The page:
AZoSensors speaks with the CEO of Therma, Manik Suri. Therma is a technology startup that builds hardware and software tools that help to protect the planet. The flagship product, Therma°, is an automated temperature and humidity monitoring platform that uses IOT sensors to better protect and manage refrigeration assets.
What inspired the development of Therma?
Therma° was originally conceptualized as an addition to our first product, CoInspect. At the time, we had deployed CoInspect's mobile workflow tools across thousands of restaurant locations to ensure food safety and quality better. In the summer of 2019, we had an epiphany that emerged from talking to our customers and watching them use the CoInspect app: a critical customer need was real-time temperature monitoring of their refrigerated products.
The result was Therma°, an automated temperature and humidity monitoring platform that uses IOT sensors to better protect and manage refrigeration assets. Initially devised to be a component of CoInspect's product suite, Therma° evolved into our flagship product and, more recently, led to a company rebrand.
How do the Therma temperature sensors help to reduce food waste?
Therma° prevents food spoilage in two ways:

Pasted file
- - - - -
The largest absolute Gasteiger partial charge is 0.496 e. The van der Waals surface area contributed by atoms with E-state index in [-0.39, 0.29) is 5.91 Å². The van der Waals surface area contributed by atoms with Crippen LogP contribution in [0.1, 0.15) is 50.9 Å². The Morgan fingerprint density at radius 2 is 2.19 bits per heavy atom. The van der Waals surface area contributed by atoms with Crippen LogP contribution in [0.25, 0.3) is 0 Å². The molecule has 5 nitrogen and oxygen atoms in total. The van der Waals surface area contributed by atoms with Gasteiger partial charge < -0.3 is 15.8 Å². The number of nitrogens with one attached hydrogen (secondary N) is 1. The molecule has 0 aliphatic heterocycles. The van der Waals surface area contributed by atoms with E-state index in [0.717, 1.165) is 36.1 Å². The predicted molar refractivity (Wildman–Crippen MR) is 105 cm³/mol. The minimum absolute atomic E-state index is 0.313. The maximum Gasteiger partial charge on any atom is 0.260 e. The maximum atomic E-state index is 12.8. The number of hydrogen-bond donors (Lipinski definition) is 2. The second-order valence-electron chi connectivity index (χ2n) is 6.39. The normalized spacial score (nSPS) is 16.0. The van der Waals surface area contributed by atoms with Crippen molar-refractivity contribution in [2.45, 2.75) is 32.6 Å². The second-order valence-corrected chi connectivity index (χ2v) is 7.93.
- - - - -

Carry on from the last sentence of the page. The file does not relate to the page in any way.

- Alerts via email, SMS, and phone call notify restaurants when their refrigeration is out of set temperature thresholds.
- Therma° Data Insights identify when equipment requires maintenance, preventing costly last-minute repairs and food inventory waste, while extending equipment asset life.
What industries can benefit from the use of Therma sensors?
Today, Therma is primarily deployed across the food and hospitality industries. Our partners include leading restaurant chains, food manufacturers, and logistics operators worldwide, including McDonald's, Burger King, Taco Bell, Domino's Pizza, 7-Eleven, NOW Foods, and Wyndham Hotels.
How do Therma sensors help to maintain optimal storage conditions?
Therma° sensors alert staff members when refrigeration temperatures are outside of approved ranges. Alerts are tied to specific equipment items such as walk-in fridges, display cases and "low-boy" undercounter refrigeration units, so operators can quickly identify whether a specific piece of equipment is malfunctioning or the entire location may be experiencing power issues.
After receiving alerts, operators mobilize to take the appropriate action, including closing doors left open during restock, calling maintenance repair or relocating inventory to alternate locations.
How does Therma alert customers when temperatures exceed the set parameters?
Our customers can elect to receive alerts via SMS, email or phone call. And these alerts can be configured on a per sensor, per equipment item basis, tailored to the perishable products they store.
How can the data provided by Therma be used to assess if maintenance is required?
Measuring temperature and humidity data continuously over long periods allows us to understand equipment performance and identify trends and outliers -- such as the door of a low-boy undercounter refrigerator having a loose latch and "leaking" cooling. Viewing trends over extended periods can indicate the need for equipment maintenance. For example, a slow, slight warming trend in a refrigeration unit could signify a broken compressor.